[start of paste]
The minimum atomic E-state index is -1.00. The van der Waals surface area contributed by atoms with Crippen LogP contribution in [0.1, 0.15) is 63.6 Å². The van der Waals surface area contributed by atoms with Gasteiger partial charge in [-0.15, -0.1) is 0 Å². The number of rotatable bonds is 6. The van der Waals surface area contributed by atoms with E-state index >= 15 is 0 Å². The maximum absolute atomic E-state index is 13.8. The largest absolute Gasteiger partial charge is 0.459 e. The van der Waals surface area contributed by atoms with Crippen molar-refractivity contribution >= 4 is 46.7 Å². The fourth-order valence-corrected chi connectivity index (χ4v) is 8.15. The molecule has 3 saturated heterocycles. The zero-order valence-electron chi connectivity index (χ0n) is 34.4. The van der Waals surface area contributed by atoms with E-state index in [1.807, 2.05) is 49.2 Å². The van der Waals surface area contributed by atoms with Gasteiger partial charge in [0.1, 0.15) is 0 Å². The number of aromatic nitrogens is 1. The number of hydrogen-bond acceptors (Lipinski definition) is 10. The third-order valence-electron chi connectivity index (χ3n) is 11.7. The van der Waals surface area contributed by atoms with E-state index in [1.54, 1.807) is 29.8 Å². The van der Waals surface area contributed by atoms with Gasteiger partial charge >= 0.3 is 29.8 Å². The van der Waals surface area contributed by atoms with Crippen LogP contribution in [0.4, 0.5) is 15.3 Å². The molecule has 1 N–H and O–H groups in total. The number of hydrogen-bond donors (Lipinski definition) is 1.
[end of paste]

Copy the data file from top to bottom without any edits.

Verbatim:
The minimum atomic E-state index is -1.00. The van der Waals surface area contributed by atoms with Crippen LogP contribution in [0.1, 0.15) is 63.6 Å². The van der Waals surface area contributed by atoms with Gasteiger partial charge in [-0.15, -0.1) is 0 Å². The number of rotatable bonds is 6. The van der Waals surface area contributed by atoms with E-state index >= 15 is 0 Å². The maximum absolute atomic E-state index is 13.8. The largest absolute Gasteiger partial charge is 0.459 e. The van der Waals surface area contributed by atoms with Crippen molar-refractivity contribution >= 4 is 46.7 Å². The fourth-order valence-corrected chi connectivity index (χ4v) is 8.15. The molecule has 3 saturated heterocycles. The zero-order valence-electron chi connectivity index (χ0n) is 34.4. The van der Waals surface area contributed by atoms with E-state index in [1.807, 2.05) is 49.2 Å². The van der Waals surface area contributed by atoms with Gasteiger partial charge in [0.1, 0.15) is 0 Å². The number of aromatic nitrogens is 1. The number of hydrogen-bond acceptors (Lipinski definition) is 10. The third-order valence-electron chi connectivity index (χ3n) is 11.7. The van der Waals surface area contributed by atoms with E-state index in [1.54, 1.807) is 29.8 Å². The van der Waals surface area contributed by atoms with Gasteiger partial charge >= 0.3 is 29.8 Å². The van der Waals surface area contributed by atoms with Crippen LogP contribution in [0.4, 0.5) is 15.3 Å². The molecule has 1 N–H and O–H groups in total. The number of hydrogen-bond donors (Lipinski definition) is 1.